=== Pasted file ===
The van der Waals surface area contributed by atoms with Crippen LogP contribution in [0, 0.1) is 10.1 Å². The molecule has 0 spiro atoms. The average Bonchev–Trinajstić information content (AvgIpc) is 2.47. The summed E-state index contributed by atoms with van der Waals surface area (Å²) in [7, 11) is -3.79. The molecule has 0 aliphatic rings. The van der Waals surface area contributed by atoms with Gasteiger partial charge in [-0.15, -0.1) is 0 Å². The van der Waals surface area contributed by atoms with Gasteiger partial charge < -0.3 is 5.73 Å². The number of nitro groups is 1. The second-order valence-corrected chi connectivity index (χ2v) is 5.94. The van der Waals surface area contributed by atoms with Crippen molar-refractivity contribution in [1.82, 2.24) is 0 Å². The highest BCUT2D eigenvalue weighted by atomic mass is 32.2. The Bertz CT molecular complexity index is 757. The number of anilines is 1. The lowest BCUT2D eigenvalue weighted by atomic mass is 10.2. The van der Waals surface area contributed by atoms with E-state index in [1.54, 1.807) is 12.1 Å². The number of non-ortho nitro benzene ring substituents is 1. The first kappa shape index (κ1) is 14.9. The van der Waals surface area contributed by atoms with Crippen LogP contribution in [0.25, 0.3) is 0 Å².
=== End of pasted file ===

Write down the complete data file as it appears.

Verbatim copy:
The van der Waals surface area contributed by atoms with Crippen LogP contribution in [0, 0.1) is 10.1 Å². The molecule has 0 spiro atoms. The average Bonchev–Trinajstić information content (AvgIpc) is 2.47. The summed E-state index contributed by atoms with van der Waals surface area (Å²) in [7, 11) is -3.79. The molecule has 0 aliphatic rings. The van der Waals surface area contributed by atoms with Gasteiger partial charge in [-0.15, -0.1) is 0 Å². The van der Waals surface area contributed by atoms with Gasteiger partial charge < -0.3 is 5.73 Å². The number of nitro groups is 1. The second-order valence-corrected chi connectivity index (χ2v) is 5.94. The van der Waals surface area contributed by atoms with Crippen molar-refractivity contribution in [1.82, 2.24) is 0 Å². The highest BCUT2D eigenvalue weighted by atomic mass is 32.2. The Bertz CT molecular complexity index is 757. The number of anilines is 1. The lowest BCUT2D eigenvalue weighted by atomic mass is 10.2. The van der Waals surface area contributed by atoms with E-state index in [1.54, 1.807) is 12.1 Å². The number of non-ortho nitro benzene ring substituents is 1. The first kappa shape index (κ1) is 14.9. The van der Waals surface area contributed by atoms with Crippen LogP contribution in [0.25, 0.3) is 0 Å².